I’ve read Prof. Ryohei Yanagi’s book on the problems of Japanese corporates and value creation. There are specific problems because of the low return on equity and the high cash balances (and entrenched governance). These decisions by many Japanese managements are rooted in the country’s culture and history post-war and a herd mentality. The model (pictured above) is Ryo’s reconciliation of intangible capitals (non-financial/extra-financial/ESG) and market values.
Listening to Ryo talk the full weight of the history and culture aspects comes through. The intersection with religion even becomes apparent. Ryo points out that Japan has a history of Shinto-ism. This places the idea of spirits and gods in the water, in the forests - this gives Japanese a deeply rooted respect for the environment, which is different to other countries in the West.
The animated film, Princess Mononoke, or Spirited Away, gives a sense of this. The films by Ghibli are worth noting. (I have a soft spot for Kiki’s Delivery Service)
Thus in many ways the “E” in ESG-speak for Environment (Social Governance) fits naturally into Japanese corporate philosophies and its peoples’ way of life.
I observe this in the bathing etiquette and shoe etiquette in Japan.
On the other hand, Japan has deep hierarchy (and patriarchy) roots and a long tradition of life-time careers. So while social capital is valued, it is constricted. Hence the male dominance, the age dominance, the corporate layer hierachies which you can find roots in, going back 2,000 years.
Part of this manifests in an impulse to act through “fear of shame” rather than wanting to stand out as a “tall poppy”.
If you believe this contention then you can see how an “Index of honour” perhaps an “ESG index” or a “Blossom Index” (an actual index constructed with gender and ESG indicators, link below) might work to drive a policy of social change or corporate culture change. Critics could argue that this is “virtue signalling”. This is a criticism only if the signal is empty of impact and genuine intent.
For Japanese policy makers increasing female workforce participation and increasing return on capital and productive use of cash and capital are vital to enhance productivity (and generate tax) and combat the costs of an ageing population.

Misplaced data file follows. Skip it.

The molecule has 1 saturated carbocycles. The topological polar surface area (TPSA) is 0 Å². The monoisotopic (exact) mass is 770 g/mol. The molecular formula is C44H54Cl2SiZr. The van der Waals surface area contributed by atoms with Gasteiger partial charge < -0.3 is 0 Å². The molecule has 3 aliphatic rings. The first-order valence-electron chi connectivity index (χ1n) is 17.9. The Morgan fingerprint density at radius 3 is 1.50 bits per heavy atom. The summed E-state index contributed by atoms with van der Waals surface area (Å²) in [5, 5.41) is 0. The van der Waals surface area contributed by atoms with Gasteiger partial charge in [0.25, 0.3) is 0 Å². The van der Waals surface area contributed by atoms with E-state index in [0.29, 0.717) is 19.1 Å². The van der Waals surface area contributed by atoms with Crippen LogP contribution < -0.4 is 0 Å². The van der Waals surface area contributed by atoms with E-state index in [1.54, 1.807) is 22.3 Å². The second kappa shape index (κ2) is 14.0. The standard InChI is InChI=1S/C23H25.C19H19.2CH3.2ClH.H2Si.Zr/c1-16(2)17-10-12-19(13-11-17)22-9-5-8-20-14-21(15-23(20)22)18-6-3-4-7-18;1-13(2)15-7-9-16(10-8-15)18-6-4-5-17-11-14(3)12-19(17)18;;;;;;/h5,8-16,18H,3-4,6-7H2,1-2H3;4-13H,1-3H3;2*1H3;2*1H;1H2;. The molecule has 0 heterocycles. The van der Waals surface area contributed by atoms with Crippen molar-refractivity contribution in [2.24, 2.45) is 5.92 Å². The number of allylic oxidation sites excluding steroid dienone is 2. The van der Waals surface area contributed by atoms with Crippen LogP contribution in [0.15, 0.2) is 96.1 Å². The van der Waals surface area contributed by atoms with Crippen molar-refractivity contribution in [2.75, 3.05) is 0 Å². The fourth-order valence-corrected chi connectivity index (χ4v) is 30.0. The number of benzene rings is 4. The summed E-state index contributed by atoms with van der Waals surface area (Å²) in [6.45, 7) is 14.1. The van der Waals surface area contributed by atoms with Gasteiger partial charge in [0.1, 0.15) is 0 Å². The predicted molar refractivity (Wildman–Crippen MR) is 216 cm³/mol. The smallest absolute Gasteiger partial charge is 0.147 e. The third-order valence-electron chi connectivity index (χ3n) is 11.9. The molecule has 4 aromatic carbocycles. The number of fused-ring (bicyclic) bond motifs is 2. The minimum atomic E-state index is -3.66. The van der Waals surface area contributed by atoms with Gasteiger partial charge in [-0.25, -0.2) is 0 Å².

Another aspect that comes to light is alignment with management and shareholders. Management teams in Japan typically own little stock (and employees own little stock) so the stock price tends to matter less. Perhaps, you can argue this matters little if employees have safe jobs and society is served. But, when management teams become only accountable to themselves then the second order problems become apparent. Employees and management are no longer “long-term owners or stewards”.
Is long-term stock price the only measure of value creation? Is it even a complete measure?
The same can be said of a nation’s GDP? It is an incomplete measure of a nation’s wealth.
This brings me to another relatively seldom discussed aspect of corporates. Do companies have a clear sense of purpose? Is this important? An academic, like Prof Alex Edmans (full disclosure he sits on my RLAM Committee) might argue a strong company purpose fulfilled well then goes on to achieve society benefit, stock holder benefit, employee benefit etc. (link below)
One notable aspect of Eisai, the company where Prof Yanagi is currently CFO (again bucking the trend in Japan, Ryo has had several jobs - arguably this has grown his expertise and also allowed it to be shared; although it’s likely been at the expense of his pension...) is that it’s corporate purpose was enshrined in its articles of association.
So, if a New York hedge fund girl wanted to argue with that, it could or would have to start an open proxy battle. Effectively it’s been made a “say on purpose”, an idea that The Purposeful Company (that Alex Edmans is part of, and I’ve had discussions with) have also suggested.
Turning back to Japan, it’s challenges are rooted in its history and culture reflected in the actions and governance of its corporates. The challenges have a different tone to the ones in eg the UK or US. But, as I reflect on this week/month/year/40 years it occurs to me that certain underlying elements remain similar. For instance, not understanding the influence of Christianity in the US, or the worries of ordinary British Brexiteers over “English Culture” leads to as incomplete a picture of the conflicting views in the US and UK, as not understanding Japanese history would lead you as to an incomplete causes of the cash on Japanese corporate balance sheets.
Previous Short blog on Yanagi’s book: https://www.thendobetter.com/investing/2018/6/20/the-dawning-of-japanese-corporate-governance
The thinking intersects with the Westlake/Haskel book on Intangibles -
97% for Kiki and Spirited Away on Rotten Tomatoes
Japanese Shoe etiquette
Info on Blossom Index
Purposeful Company Work
The current Arts blog, cross-over, the current Investing blog. Cross fertilise, some thoughts on autism. Discover what the last arts/business mingle was all about (sign up for invites to the next event in the list below).
My Op-Ed in the Financial Times (My Financial Times opinion article) about asking long-term questions surrounding sustainability and ESG.
A thought on how to die well and Mortality
How to live a life, well lived. Thoughts from a dying man. On play and playing games.
A provoking read on how to raise a feminist child.
Some popular posts: the commencement address; by NassimTaleb (Black Swan author, risk management philosopher), Neil Gaiman on making wonderful, fabulous, brilliant mistakes; JK Rowling on the benefits of failure. Charlie Munger on always inverting; Sheryl Sandberg on grief, resilience and gratitude.
Buy my play, Yellow Gentlemen, (amazon link) - all profits to charity